Next, the accuracy of data depends on the appropriateness of data collection tools and the quality of the performed analysis. The former can be ensured by developing a tool that is suitable for the processor using one of the ready-made solutions known to be compatible with the goals of the evaluation. The latter is achieved by eliminating the possibility of human error during data input, analysis, and interpretation. The bulk of issues can be eliminated by automating the data collection and analysis via enterprise solutions (Martin, Borah & Palmatier 2017). Finally, the timeliness of the data is ensured by the computational capacity of the IT-based solutions. With the exception of big data management, analytical software is capable of generating results on the fly, increasing responsiveness to different factors.

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It is also important to recognise the legal implications of data integrity. The accuracy of financial data submitted for audit by independent organisations depends in part on the absence of honest errors. In this case, appropriately configured accounting software can ensure the consistency of results and minimise the risk of reporting flawed data, thus maintaining the value of the company’s shares on the stock market.

Ethical Perspective

Finally, it is necessary to recognise the ethical aspect of data management. In most cases, data necessary for marketing analysis contains sensitive information, which raises several major concerns. First, it is possible that the data in question is used for purposes that harm the party that submitted it. For instance, it would be trivial for a vendor to use the available contact information to deliver targeted advertisement without obtaining the consent of the owner, which is an apparent violation of personal privacy. It is also possible to imagine a scenario where the dataset collected for statistical research becomes available to a third party. This may occur as a result of an unintentional flaw in the system’s security or as a result of a deliberate attack. For instance, criminals may gain unlawful access to a vendor’s database of its customers’ financial credentials, putting all of their funds at risk. Alternatively, the data can leak to an external party as a result of insider activities (Hemphill & Longstreet 2016). Finally, an organisation may be tempted to sell the data to someone despite the absence of permission for such actions.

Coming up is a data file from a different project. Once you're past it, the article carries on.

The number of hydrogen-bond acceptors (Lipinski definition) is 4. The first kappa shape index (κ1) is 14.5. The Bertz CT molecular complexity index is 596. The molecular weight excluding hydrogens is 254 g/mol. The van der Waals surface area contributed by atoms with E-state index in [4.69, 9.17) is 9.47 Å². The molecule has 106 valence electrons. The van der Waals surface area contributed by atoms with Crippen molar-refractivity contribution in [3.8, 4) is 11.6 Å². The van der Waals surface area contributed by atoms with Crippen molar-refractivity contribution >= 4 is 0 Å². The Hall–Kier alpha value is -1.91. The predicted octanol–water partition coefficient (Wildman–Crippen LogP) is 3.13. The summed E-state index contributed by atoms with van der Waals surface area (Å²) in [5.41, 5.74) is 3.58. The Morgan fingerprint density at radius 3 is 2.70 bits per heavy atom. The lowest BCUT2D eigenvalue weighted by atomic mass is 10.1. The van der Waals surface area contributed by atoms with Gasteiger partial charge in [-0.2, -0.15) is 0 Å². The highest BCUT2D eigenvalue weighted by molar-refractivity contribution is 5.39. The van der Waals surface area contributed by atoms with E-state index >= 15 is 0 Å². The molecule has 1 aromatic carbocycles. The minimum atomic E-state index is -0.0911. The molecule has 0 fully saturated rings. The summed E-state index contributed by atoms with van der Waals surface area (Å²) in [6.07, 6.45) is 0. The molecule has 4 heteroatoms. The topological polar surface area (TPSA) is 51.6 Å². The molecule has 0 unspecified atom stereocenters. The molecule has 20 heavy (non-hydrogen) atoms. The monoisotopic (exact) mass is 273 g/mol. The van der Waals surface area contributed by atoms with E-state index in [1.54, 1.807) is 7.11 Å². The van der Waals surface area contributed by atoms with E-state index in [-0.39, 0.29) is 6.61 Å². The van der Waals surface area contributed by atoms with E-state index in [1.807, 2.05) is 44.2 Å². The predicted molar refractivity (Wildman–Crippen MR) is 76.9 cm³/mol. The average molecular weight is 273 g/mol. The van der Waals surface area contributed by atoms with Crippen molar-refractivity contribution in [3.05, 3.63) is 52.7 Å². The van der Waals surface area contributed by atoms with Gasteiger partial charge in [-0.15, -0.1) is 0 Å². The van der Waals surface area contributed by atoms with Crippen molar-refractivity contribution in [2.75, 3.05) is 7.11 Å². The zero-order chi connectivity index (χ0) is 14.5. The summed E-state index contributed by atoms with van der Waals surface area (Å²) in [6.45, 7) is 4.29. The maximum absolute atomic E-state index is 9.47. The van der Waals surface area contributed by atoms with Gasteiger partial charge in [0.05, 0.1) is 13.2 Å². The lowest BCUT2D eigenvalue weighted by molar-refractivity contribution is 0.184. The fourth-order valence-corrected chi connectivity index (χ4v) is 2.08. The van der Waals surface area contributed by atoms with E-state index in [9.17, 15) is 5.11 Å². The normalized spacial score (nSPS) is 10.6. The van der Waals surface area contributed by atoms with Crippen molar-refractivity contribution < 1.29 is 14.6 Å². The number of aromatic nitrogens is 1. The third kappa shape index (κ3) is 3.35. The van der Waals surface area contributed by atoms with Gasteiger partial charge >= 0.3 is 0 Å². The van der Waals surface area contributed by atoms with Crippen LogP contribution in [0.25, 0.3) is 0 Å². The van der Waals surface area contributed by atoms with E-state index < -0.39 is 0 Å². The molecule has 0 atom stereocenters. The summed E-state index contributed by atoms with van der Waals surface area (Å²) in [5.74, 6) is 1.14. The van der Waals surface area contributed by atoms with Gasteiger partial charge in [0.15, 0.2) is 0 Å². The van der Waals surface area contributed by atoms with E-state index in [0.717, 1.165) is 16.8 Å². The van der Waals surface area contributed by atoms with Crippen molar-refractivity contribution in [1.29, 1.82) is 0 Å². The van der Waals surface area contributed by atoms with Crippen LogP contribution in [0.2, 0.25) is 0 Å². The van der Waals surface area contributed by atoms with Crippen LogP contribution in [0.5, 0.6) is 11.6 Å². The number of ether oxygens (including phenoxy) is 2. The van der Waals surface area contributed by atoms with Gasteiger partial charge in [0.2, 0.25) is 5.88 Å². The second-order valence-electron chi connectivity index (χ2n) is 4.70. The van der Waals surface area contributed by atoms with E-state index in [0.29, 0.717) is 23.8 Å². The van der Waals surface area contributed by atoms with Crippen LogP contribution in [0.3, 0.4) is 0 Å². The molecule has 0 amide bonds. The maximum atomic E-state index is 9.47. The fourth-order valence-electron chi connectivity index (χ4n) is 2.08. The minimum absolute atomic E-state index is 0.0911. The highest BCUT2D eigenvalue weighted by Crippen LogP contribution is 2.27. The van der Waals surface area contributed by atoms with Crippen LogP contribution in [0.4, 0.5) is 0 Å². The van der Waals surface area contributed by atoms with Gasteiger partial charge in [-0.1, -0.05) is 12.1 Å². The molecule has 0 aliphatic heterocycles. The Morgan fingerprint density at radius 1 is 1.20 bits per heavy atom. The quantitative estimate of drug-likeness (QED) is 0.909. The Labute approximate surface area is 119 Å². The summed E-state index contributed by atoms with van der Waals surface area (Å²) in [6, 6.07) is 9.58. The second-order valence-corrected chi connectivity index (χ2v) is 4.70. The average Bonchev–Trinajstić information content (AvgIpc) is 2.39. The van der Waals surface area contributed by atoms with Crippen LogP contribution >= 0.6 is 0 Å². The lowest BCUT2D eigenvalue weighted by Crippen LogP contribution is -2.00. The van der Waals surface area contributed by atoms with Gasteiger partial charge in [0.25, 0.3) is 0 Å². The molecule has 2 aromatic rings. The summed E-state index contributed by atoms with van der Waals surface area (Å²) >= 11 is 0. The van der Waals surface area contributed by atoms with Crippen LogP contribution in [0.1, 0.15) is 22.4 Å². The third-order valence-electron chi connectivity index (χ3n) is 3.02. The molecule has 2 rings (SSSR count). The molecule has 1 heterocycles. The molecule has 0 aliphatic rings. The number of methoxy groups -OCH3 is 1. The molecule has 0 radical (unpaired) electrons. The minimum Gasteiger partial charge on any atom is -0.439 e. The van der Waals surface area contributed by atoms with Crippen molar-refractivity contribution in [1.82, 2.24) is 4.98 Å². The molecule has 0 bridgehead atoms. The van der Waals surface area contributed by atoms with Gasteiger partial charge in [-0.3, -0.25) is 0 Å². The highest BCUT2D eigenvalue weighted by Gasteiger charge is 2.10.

Several security measures can be identified that allow minimising these risks. First, the data in question needs to be encrypted using the algorithms and tools compliant with the industry safety standards. Second, the handling of data should require a confirmation from at least one trusted party in order to ensure the integrity of the actions. Third, the data should be depersonalised by removing sensitive demographic information that would pose the risk of disclosure. Admittedly this approach is applicable only to the cases where the removed information is irrelevant for the results of the analysis. Finally, and, perhaps, most importantly, the information needs to be disposed of appropriately after the desired results are obtained, which would prevent subsequent leaks.